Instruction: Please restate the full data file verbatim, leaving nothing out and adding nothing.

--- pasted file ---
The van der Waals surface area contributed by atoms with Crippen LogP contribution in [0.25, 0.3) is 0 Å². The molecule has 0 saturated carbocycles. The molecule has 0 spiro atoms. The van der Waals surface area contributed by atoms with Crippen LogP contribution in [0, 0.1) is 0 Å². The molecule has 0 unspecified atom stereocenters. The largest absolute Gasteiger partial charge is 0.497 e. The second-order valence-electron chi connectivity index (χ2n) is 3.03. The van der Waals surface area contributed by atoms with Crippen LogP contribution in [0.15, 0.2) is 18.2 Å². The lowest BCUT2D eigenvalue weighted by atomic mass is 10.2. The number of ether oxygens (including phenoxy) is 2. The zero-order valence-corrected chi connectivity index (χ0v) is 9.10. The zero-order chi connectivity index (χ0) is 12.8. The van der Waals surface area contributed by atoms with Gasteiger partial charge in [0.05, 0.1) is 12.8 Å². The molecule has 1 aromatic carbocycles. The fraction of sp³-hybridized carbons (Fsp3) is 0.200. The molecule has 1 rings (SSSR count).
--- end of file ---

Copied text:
The van der Waals surface area contributed by atoms with Crippen LogP contribution in [0.25, 0.3) is 0 Å². The molecule has 0 saturated carbocycles. The molecule has 0 spiro atoms. The van der Waals surface area contributed by atoms with Crippen LogP contribution in [0, 0.1) is 0 Å². The molecule has 0 unspecified atom stereocenters. The largest absolute Gasteiger partial charge is 0.497 e. The second-order valence-electron chi connectivity index (χ2n) is 3.03. The van der Waals surface area contributed by atoms with Crippen LogP contribution in [0.15, 0.2) is 18.2 Å². The lowest BCUT2D eigenvalue weighted by atomic mass is 10.2. The number of ether oxygens (including phenoxy) is 2. The zero-order valence-corrected chi connectivity index (χ0v) is 9.10. The zero-order chi connectivity index (χ0) is 12.8. The van der Waals surface area contributed by atoms with Gasteiger partial charge in [0.05, 0.1) is 12.8 Å². The molecule has 1 aromatic carbocycles. The fraction of sp³-hybridized carbons (Fsp3) is 0.200. The molecule has 1 rings (SSSR count).